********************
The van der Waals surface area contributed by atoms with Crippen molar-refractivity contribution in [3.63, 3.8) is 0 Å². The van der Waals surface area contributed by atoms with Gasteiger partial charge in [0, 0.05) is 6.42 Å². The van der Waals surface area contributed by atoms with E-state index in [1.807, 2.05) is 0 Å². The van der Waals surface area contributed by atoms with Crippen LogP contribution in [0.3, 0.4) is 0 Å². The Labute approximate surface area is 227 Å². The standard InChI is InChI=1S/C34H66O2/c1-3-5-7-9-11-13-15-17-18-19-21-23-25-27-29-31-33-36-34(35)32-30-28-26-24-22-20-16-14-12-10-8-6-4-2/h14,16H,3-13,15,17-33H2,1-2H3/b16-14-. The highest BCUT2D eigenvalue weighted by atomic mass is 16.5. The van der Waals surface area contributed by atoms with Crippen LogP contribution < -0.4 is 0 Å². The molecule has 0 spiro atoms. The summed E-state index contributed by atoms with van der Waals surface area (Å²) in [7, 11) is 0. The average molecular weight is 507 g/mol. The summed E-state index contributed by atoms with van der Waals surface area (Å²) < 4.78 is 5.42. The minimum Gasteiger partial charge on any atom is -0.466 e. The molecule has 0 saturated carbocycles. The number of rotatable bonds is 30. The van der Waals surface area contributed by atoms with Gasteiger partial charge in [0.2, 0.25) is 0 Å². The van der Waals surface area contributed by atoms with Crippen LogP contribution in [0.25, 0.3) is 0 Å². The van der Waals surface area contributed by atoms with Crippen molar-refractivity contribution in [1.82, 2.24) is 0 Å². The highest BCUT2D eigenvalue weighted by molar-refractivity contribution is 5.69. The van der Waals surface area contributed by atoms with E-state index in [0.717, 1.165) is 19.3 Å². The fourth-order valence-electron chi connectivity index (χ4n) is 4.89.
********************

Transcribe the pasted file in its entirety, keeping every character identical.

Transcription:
The van der Waals surface area contributed by atoms with Crippen molar-refractivity contribution in [3.63, 3.8) is 0 Å². The van der Waals surface area contributed by atoms with Gasteiger partial charge in [0, 0.05) is 6.42 Å². The van der Waals surface area contributed by atoms with E-state index in [1.807, 2.05) is 0 Å². The van der Waals surface area contributed by atoms with Crippen LogP contribution in [0.3, 0.4) is 0 Å². The Labute approximate surface area is 227 Å². The standard InChI is InChI=1S/C34H66O2/c1-3-5-7-9-11-13-15-17-18-19-21-23-25-27-29-31-33-36-34(35)32-30-28-26-24-22-20-16-14-12-10-8-6-4-2/h14,16H,3-13,15,17-33H2,1-2H3/b16-14-. The highest BCUT2D eigenvalue weighted by atomic mass is 16.5. The van der Waals surface area contributed by atoms with Crippen LogP contribution < -0.4 is 0 Å². The molecule has 0 spiro atoms. The summed E-state index contributed by atoms with van der Waals surface area (Å²) in [7, 11) is 0. The average molecular weight is 507 g/mol. The summed E-state index contributed by atoms with van der Waals surface area (Å²) < 4.78 is 5.42. The minimum Gasteiger partial charge on any atom is -0.466 e. The molecule has 0 saturated carbocycles. The number of rotatable bonds is 30. The van der Waals surface area contributed by atoms with Gasteiger partial charge in [0.2, 0.25) is 0 Å². The van der Waals surface area contributed by atoms with Crippen LogP contribution in [0.25, 0.3) is 0 Å². The van der Waals surface area contributed by atoms with Crippen molar-refractivity contribution in [1.82, 2.24) is 0 Å². The highest BCUT2D eigenvalue weighted by molar-refractivity contribution is 5.69. The van der Waals surface area contributed by atoms with E-state index in [0.717, 1.165) is 19.3 Å². The fourth-order valence-electron chi connectivity index (χ4n) is 4.89.